Add all brining ingredients to a large glass bowl or gallon-size plastic bag. Add turkey. Refrigerate for 6 hours. Remove from brine, pat dry with paper towels.
(1) 8-10 lb fresh turkey
4 tablespoons unsalted butter, room temperture
1 large head garlic
2 yellow onions, quartered
3 large carrots, peeled, chopped into 1 inch pieces
3 ribs celery, peeled, chopped into 1 inch pieces
1 tablespoon minched fresh thyme
1 quart turkey (or chicken) stock, warmed on stove
Preheat oven to 400 degrees. Cut garlic head in half. Drizzle with olive oil, sprinkle with salt and pepper. Wrap in aluminum foil and bake 45-50 minutes until soft and lightly brown. Let cool enough to handle. In a small bowl, mash roasted garlic with butter. Add thyme, salt and pepper to taste.
Add 1 onion, 1 carrot and 1 rib of celery to the cavity of the turkey. Add remaining vegetables to the bottom of the roasting pan. Place turkey, breast side down, on top of vegetables and rub butter mixture all over bird, including underneath the skin directly on the breast. Generously season outside with salt/pepper.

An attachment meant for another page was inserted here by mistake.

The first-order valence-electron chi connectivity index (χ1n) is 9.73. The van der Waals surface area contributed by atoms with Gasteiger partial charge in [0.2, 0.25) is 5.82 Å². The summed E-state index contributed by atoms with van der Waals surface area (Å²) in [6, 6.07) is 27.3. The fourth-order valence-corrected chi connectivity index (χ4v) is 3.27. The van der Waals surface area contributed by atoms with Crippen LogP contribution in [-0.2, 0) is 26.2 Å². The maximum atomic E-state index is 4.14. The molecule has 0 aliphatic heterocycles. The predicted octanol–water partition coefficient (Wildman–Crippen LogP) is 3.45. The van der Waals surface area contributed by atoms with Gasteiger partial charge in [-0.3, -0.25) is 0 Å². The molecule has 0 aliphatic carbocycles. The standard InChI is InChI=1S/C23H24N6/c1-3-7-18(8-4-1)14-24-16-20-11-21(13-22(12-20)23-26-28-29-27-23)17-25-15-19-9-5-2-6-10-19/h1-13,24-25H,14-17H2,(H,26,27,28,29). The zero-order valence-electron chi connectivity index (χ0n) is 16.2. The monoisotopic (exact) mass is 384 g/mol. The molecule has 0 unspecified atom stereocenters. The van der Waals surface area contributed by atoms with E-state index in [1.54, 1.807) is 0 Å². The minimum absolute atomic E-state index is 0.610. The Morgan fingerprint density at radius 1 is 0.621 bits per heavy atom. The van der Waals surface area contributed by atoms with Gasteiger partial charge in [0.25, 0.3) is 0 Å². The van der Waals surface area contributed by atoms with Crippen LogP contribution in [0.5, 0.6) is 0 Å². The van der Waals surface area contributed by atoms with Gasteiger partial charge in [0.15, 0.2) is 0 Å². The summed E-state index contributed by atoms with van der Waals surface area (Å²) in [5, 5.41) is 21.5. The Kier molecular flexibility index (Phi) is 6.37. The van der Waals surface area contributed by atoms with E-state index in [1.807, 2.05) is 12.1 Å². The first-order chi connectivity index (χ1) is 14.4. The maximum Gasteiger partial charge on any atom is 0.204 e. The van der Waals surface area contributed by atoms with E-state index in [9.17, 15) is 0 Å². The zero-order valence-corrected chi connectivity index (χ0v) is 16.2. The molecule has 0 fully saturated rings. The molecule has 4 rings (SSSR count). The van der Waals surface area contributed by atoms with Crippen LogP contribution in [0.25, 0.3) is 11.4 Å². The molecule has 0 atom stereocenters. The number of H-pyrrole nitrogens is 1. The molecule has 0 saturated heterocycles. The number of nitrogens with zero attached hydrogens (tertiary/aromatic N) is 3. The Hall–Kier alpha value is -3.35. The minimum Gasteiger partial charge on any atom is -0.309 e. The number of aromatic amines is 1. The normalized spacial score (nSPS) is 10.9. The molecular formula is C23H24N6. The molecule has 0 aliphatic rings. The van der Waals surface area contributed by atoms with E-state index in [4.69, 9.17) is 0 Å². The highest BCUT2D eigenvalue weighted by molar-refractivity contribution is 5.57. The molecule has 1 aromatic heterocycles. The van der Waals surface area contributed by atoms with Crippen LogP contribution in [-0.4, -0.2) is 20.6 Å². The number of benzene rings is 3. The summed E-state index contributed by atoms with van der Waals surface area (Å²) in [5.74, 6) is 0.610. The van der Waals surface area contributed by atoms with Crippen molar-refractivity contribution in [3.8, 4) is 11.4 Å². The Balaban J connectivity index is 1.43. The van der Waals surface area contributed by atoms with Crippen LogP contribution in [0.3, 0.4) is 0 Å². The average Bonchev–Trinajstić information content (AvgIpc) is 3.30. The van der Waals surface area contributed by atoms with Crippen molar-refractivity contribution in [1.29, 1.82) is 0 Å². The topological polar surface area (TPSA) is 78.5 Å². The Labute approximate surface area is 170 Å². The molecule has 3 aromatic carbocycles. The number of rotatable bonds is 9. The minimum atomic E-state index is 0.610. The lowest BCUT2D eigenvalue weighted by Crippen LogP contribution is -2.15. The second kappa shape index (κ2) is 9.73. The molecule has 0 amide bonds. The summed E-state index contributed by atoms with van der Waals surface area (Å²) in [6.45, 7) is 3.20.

Roast the turkey, uncovered, breast side down for 1 hour. Remove from the oven, turn, and baste with 1/2 cup warm turkey stock. Continue roasting with the breast side up until an instant-read meat thermometer registers 165 degrees F when inserted into the largest section of thigh, about 3 hours total cooking time. Baste the turkey once every hour with turkey stock.
Remove turkey from the oven. Cover with aluminum foil and a heavy kitchen towel. Allow to rest for 30 minutes before carving.
4 tablespoons unsalted butter
4 tablespoons flour
1 cup Rosé wine
2 cups turkey (or chicken) stock
1 teaspoons minced, fresh thyme
Salt/pepper to taste
While turkey is resting, melt butter over medium heat in a large saucepan. Whisk in flour and continue to cook until deep golden brown 3-4 minutes, whisking constantly. Add rose to deglaze. Whisk in drippings from roasting pan and turkey stock. Add thyme. Continue to cook until reduced and thick, 15-20 minutes, whisking occasionally. Taste and add salt/pepper if needed.
(Both under $20!)